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Fifty Shades of Gray

A rich palette creates a warm and cohesive feeling in a Highland Park mansion.

To make the master bedroom seem less cavernous, Wohlner incorporated a custom four-poster bed and covered the ceiling in the same vinyl grass cloth wallcovering that she used for the walls. Silver leaf accents on the bed, bench and armoire add elegance and sophistication.

“As big and dressy as this house is, it has warmth,” explains interior designer Stephanie Wohlner of the 15,000-square-foot mansion in Highland Park that she designed for a couple with three young children. The wife first saw Wohlner’s work while paging through a design magazine. Impressed with the French-inspired interior, the wife inquired among her friends and learned that Wohlner lived just down the street and had designed the homes of others in her circle of acquaintances. “I had actually seen some of her work before in person without realizing it,” the wife says. “When we finally met, we clicked immediately. She understood our style, and she felt like somebody I would enjoy working with.”

Wohlner’s involvement in the project began when the home was still in the planning stages. Working with architect Michael Hershenson, of Michael Hershenson Architects, and contractor Matt Pollack, of Red Rock Custom Homes, the designer had a hand in every aspect of the interior design, from the flooring to the intricate wainscoting and molding throughout. “It was very copacetic,” Wohlner explains, noting that the challenge for this project was to create an elegant home that would still feel comfortable and warm despite its cavernous spaces. “She wanted it to be dressy yet livable. It’s really hard to create cozy spaces in these very large homes,” Wohlner explains.

To that end, Wohlner developed a palette of grays that she used to unite the spaces throughout the home. “Gray can be really cold, but it can also be warm and that’s the case in this house,” explains Wohlner, noting that she had the wainscoting and trim painted the same color as the walls. “Originally I was going to paint the trim white, but it dawned on me that it would have looked too busy,” Wohlner says.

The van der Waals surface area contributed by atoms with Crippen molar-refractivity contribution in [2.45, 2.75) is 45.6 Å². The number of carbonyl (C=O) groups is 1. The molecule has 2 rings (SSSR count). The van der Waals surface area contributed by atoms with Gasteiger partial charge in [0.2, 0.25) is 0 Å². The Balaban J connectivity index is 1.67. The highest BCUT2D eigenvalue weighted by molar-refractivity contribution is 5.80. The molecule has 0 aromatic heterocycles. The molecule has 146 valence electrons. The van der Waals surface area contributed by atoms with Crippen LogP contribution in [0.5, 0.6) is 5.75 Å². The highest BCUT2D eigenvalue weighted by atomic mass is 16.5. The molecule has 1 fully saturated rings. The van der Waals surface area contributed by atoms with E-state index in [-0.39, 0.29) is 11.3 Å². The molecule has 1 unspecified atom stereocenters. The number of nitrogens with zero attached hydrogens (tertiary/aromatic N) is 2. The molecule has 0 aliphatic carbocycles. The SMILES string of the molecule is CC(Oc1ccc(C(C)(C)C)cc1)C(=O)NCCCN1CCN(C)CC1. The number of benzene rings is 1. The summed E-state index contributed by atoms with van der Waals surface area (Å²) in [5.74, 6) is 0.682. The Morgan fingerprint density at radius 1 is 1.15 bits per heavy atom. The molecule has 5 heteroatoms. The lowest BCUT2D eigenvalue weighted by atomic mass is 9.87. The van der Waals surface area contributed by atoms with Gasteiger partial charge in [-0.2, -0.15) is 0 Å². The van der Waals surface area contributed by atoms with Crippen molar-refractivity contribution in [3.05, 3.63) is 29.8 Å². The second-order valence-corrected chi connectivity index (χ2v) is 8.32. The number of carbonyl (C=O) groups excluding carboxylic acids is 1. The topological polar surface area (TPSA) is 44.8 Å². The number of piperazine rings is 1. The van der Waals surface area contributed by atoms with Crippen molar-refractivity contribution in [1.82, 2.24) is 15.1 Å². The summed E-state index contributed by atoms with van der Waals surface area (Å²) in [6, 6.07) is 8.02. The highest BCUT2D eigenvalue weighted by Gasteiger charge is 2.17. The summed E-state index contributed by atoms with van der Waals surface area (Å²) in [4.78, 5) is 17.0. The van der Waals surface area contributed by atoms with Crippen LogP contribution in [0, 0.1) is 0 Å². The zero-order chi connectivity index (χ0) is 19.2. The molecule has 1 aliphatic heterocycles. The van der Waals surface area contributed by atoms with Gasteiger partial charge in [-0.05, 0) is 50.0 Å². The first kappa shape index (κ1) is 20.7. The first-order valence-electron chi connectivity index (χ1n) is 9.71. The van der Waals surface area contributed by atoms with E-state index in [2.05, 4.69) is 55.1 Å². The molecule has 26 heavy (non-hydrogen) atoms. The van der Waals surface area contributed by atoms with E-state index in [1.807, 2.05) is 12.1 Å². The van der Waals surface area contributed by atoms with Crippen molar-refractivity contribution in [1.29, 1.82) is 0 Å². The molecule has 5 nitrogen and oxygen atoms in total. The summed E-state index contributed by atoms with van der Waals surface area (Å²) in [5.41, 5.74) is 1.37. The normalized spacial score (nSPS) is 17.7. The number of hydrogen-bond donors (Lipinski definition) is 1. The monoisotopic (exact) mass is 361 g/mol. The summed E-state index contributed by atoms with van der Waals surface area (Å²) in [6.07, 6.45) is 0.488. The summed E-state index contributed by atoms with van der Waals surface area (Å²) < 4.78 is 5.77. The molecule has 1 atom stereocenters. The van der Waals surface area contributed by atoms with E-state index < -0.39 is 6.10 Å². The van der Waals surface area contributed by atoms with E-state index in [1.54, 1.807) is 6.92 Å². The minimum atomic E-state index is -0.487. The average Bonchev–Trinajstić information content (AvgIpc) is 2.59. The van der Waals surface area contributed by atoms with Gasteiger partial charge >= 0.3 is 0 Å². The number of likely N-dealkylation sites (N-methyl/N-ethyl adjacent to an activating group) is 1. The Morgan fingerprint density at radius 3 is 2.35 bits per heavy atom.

Striking the right balance between layered and busy was key to creating the interior that Wohlner envisioned for the home. For the formal living room walls and trim, Wohlner selected a pale shade of gray that complements the marble fireplace mantel that she imported from Europe. A pair of sofas face each other, their undulating frames playing off similar lines in a trio of silver leaf and glass cocktail tables and in the crystal sconces that flank the fireplace. “There is a rhythm there that (the wife) and I both appreciated,” Wohlner says.

A large piece of painted glass makes a more contemporary statement in the space and also inspired Wohlner to incorporate its orange hues into throw pillows for the sofas and decorative accents that she carried into the other rooms. “For a house like this, especially for a young couple, it’s important that the art be modern,” Wohlner explains, pointing to the juxtaposition between the antiqued sofa frame and the more modern, reflective painting.

On the other side of the foyer is a large formal dining room for which Wohlner selected a soft, warm gray. Concerned that the space still felt a bit cold, Wohlner also incorporated a silver metallic wallcovering that has a pattern resembling window frames. “The room is so enormous that it needed something to add interest or it might have looked like a giant conference room,” Wohlner says. “The wallcovering is interesting and daring.”

The nailhead trim and contemporary pattern that the designer selected for the dining chairs pulls the dining room in a modern direction, while a gold-leaf counsel with a marble top, and a crystal chandelier and sconces add a more formal aesthetic. “I always try to put a lot of layering in my work,” Wohlner explains. “It’s like a dress with jewelry or a suit with a pocket square. You need those layers to create warmth and interest.’’

The nailhead trim makes another appearance in the spacious family room, where Wohlner has incorporated plush, comfortable furnishings upholstered in complementary shades of dark gray, charcoal and black. With the three children in mind, the designer eschewed vulnerable silk and velvet in favor of wool and cotton. “I wanted durable fabrics that would stand the test of time,” Wohlner says. “It’s more refined than a country home, yet you can plop down on the fabrics.” Adding classic sophistication are two pairs of wing chairs­—one set in front of the fireplace, the other next to french doors that overlook the backyard. “People think design has to be casual to be comfortable but that’s not always the case,” Wohlner explains.

Indeed, this home is a study in contrasts —spacious yet cozy, elegant yet comfortable. According to Wohlner, every detail in the home works together to create a continuous feeling throughout. “If you take down all the walls in a house, you still want it to feel connected and cohesive,” Wohlner explains. “This house has a sense of peacefulness. Life is so chaotic that I think you need that in a home.”

For the owners, moving into their new fully furnished home after the nearly 18-month build felt a little like the reveal that culminates so many televised decorating shows. “It was a surreal experience, like a dream come true,” the wife explains. “We feel very fortunate that we had the opportunity to build such an amazing house, and we appreciate it every day.”